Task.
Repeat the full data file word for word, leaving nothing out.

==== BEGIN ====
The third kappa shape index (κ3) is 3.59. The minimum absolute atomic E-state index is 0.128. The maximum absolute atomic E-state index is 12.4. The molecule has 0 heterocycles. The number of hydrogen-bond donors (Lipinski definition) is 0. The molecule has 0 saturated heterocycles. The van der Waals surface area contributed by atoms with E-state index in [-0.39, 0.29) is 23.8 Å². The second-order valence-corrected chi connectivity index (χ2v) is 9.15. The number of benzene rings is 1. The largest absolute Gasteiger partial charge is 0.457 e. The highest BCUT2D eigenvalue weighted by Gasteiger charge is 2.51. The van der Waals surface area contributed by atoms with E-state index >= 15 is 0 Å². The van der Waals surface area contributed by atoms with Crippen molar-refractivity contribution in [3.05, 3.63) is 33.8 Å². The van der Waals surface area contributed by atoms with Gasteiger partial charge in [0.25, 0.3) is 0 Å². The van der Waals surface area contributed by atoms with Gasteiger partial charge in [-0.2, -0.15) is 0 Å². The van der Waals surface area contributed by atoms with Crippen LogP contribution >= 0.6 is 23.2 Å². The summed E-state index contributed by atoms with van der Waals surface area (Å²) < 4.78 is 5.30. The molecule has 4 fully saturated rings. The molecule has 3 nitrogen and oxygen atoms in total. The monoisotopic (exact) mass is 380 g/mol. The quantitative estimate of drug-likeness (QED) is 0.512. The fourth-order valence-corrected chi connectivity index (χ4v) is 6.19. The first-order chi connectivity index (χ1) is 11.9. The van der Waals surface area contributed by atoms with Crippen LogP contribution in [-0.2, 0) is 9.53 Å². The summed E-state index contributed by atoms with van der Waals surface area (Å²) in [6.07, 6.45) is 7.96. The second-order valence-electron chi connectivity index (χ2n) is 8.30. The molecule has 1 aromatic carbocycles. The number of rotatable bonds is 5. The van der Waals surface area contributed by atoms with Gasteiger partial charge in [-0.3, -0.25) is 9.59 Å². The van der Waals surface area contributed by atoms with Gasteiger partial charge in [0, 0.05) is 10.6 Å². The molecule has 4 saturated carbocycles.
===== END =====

The third kappa shape index (κ3) is 3.59. The minimum absolute atomic E-state index is 0.128. The maximum absolute atomic E-state index is 12.4. The molecule has 0 heterocycles. The number of hydrogen-bond donors (Lipinski definition) is 0. The molecule has 0 saturated heterocycles. The van der Waals surface area contributed by atoms with E-state index in [-0.39, 0.29) is 23.8 Å². The second-order valence-corrected chi connectivity index (χ2v) is 9.15. The number of benzene rings is 1. The largest absolute Gasteiger partial charge is 0.457 e. The highest BCUT2D eigenvalue weighted by Gasteiger charge is 2.51. The van der Waals surface area contributed by atoms with E-state index >= 15 is 0 Å². The van der Waals surface area contributed by atoms with Crippen molar-refractivity contribution in [3.05, 3.63) is 33.8 Å². The van der Waals surface area contributed by atoms with Gasteiger partial charge in [0.25, 0.3) is 0 Å². The van der Waals surface area contributed by atoms with Gasteiger partial charge in [-0.2, -0.15) is 0 Å². The van der Waals surface area contributed by atoms with Crippen LogP contribution >= 0.6 is 23.2 Å². The summed E-state index contributed by atoms with van der Waals surface area (Å²) < 4.78 is 5.30. The molecule has 4 fully saturated rings. The molecule has 3 nitrogen and oxygen atoms in total. The monoisotopic (exact) mass is 380 g/mol. The quantitative estimate of drug-likeness (QED) is 0.512. The fourth-order valence-corrected chi connectivity index (χ4v) is 6.19. The first-order chi connectivity index (χ1) is 11.9. The van der Waals surface area contributed by atoms with Crippen LogP contribution in [-0.2, 0) is 9.53 Å². The summed E-state index contributed by atoms with van der Waals surface area (Å²) in [6.07, 6.45) is 7.96. The second-order valence-electron chi connectivity index (χ2n) is 8.30. The molecule has 1 aromatic carbocycles. The number of rotatable bonds is 5. The van der Waals surface area contributed by atoms with Gasteiger partial charge in [-0.3, -0.25) is 9.59 Å². The van der Waals surface area contributed by atoms with Gasteiger partial charge in [0, 0.05) is 10.6 Å². The molecule has 4 saturated carbocycles.